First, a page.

Brazil’s Backlands Discover Capitalism

Xavier, manager at Coopercuc by Isaura Daniel

Several inhabitants in the region of Simplício Mendes, a municipality in the
northeastern Brazilian state of Piauí, have stopped travelling by foot or donkey
in recent years because they have bought motorcycles. Many others have also put
refrigerators and television sets in their homes.

What is bringing more income to the sertaneaw6kx (those who live in the semiarid region) and allowing them to live more comfortably is honey. A project for collective production and sale of the product is turning beekeepers into businessmen. They take care of the bees and collect honey, but they also pack it with their own brand, and sell it to Brazil and the world.

Their work is coordinated by the Association of Beekeepers from the Micro-Region of Simplício Mendes (AAPI). And this is not the only initiative for industrialization of agricultural products in the Brazilian semiarid.

There are farmers and cattle-raisers organized into cooperatives and associations for production and sale of yoghurts, cheese, juices, and even umbu jelly (umbu is a fruit typical to the region).

The experience of the Simplício Mendes beekeepers is considered an example in the region. It all started in 1989, with the work of Catholic Church leaders to locally promote beekeeping as a means for improving the living conditions of the inhabitants.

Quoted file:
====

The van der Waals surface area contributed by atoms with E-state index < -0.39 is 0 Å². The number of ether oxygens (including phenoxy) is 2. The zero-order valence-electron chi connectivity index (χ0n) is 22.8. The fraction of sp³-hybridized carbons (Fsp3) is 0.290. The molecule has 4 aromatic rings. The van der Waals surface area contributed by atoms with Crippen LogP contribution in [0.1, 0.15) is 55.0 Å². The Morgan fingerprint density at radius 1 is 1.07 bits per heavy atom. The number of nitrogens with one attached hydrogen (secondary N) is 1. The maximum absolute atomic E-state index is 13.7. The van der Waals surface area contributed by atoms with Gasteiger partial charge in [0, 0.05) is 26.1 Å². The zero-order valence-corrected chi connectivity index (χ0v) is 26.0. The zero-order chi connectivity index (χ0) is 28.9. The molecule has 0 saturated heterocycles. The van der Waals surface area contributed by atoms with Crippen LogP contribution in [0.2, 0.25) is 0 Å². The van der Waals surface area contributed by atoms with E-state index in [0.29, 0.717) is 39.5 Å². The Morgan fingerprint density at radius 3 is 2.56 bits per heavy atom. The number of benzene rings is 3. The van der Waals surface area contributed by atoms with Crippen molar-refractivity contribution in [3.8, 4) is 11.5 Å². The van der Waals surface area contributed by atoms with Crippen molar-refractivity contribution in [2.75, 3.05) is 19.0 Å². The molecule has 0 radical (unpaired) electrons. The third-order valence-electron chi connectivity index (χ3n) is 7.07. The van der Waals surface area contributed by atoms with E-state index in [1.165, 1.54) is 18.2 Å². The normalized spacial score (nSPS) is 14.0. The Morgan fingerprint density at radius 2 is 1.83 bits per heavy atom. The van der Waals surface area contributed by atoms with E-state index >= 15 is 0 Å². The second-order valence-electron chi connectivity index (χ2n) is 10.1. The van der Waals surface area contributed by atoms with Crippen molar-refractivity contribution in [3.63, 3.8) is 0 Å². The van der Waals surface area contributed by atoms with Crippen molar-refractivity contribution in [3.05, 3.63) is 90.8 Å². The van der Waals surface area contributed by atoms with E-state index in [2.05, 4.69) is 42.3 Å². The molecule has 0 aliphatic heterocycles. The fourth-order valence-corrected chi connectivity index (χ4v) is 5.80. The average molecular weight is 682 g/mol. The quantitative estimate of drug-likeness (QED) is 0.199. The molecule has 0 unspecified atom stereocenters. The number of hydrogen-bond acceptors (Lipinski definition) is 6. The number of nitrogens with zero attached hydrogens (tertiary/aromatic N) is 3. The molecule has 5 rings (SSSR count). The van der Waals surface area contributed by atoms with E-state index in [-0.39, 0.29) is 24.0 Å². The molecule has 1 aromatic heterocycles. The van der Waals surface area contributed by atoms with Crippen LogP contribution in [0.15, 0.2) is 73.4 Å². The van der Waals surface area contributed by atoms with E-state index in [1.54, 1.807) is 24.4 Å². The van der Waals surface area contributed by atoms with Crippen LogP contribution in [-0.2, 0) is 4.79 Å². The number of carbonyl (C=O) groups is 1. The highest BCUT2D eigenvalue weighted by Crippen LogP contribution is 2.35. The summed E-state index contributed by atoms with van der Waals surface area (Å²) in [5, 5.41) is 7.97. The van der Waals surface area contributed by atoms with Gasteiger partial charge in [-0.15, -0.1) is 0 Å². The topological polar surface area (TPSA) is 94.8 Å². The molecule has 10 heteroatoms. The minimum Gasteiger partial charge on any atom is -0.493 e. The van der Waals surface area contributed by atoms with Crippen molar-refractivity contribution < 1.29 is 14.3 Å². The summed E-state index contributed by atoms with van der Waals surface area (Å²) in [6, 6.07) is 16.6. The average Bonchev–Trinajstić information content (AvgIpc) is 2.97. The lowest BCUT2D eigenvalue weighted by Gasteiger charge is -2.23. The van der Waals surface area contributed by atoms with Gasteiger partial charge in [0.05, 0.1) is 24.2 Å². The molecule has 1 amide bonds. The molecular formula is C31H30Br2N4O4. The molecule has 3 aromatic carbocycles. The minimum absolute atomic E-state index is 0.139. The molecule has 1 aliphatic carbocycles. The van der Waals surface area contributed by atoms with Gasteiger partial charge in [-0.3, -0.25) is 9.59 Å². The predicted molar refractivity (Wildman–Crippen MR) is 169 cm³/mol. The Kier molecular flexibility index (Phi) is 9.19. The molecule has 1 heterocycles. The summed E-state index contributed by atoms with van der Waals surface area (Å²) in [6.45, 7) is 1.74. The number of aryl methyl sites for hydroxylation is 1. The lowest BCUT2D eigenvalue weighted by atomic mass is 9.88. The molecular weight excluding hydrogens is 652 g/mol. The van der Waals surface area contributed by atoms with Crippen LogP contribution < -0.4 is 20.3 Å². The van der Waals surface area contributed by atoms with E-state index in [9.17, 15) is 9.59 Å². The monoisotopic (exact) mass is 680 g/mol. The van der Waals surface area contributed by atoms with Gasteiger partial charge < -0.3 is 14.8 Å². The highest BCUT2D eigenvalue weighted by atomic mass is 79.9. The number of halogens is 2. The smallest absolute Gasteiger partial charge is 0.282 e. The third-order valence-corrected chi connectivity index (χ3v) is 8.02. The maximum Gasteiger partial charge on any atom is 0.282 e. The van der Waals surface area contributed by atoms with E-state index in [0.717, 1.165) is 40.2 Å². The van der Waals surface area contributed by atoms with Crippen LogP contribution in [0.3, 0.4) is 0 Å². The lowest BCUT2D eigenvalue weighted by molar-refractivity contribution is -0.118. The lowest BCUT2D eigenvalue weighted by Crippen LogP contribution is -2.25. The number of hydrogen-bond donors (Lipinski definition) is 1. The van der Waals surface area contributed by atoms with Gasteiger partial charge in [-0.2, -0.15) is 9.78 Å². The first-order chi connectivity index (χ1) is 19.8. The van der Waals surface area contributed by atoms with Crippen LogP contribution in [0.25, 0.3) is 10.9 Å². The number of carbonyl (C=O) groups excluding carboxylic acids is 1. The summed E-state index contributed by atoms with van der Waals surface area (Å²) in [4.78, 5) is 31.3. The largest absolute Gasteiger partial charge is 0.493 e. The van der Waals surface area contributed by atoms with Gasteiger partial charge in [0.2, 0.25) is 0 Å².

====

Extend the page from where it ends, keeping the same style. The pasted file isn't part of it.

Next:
The church would sponsor the purchase of hives for the families. Later on, an organization called Francis of Assisi Fraternity was established in order to play the role. In 1994, a beekeepers association was created to facilitate sales. Currently, farmers from nine municipalities in the semiarid in the surroundings of Simplício Mendes are involved in production.

There are a total of 15,000 hives distributed throughout approximately 1,100 family properties in 31 communities, according to the technical adviser at the AAPI, Paulo José da Silva. “In each community, two people work in quality control for the honey,” he says.

Before starting to produce, the beekeepers receive training. Presently, according to Silva, the association is still in the process of legalizing a cooperative in order to make sales even easier. Honey from the Piauí semiarid reaches the consumers under the brands Nutritivo Mel and Gota Silvestre, and features packages with labels in English as well.

The first export was made in 2002, to Italy. The honey has been tasted in the United States, and is also consumed in several Brazilian states, including Piauí (Northeast), São Paulo (Southeast), and Brazilian capital Brasília (Midwest). Last year, 80 tons of honey were produced.

“Honey production is an incentive for the youths to realize that it is possible to live in our region, that one need not move to the southeast,” Silva says.

In fact, beekeeping is one of the activities most recommended by researchers for the semiarid, since in order to do it, one must preserve the local vegetation, which is the habitat for the bees.

The AAPI associates, for instance, even introduce into the savannah plants that flower during the period in which native trees are scarce, so that the bees can feed. The planted species range from Brazilian pepper trees to leucaenas.

The Umbu Women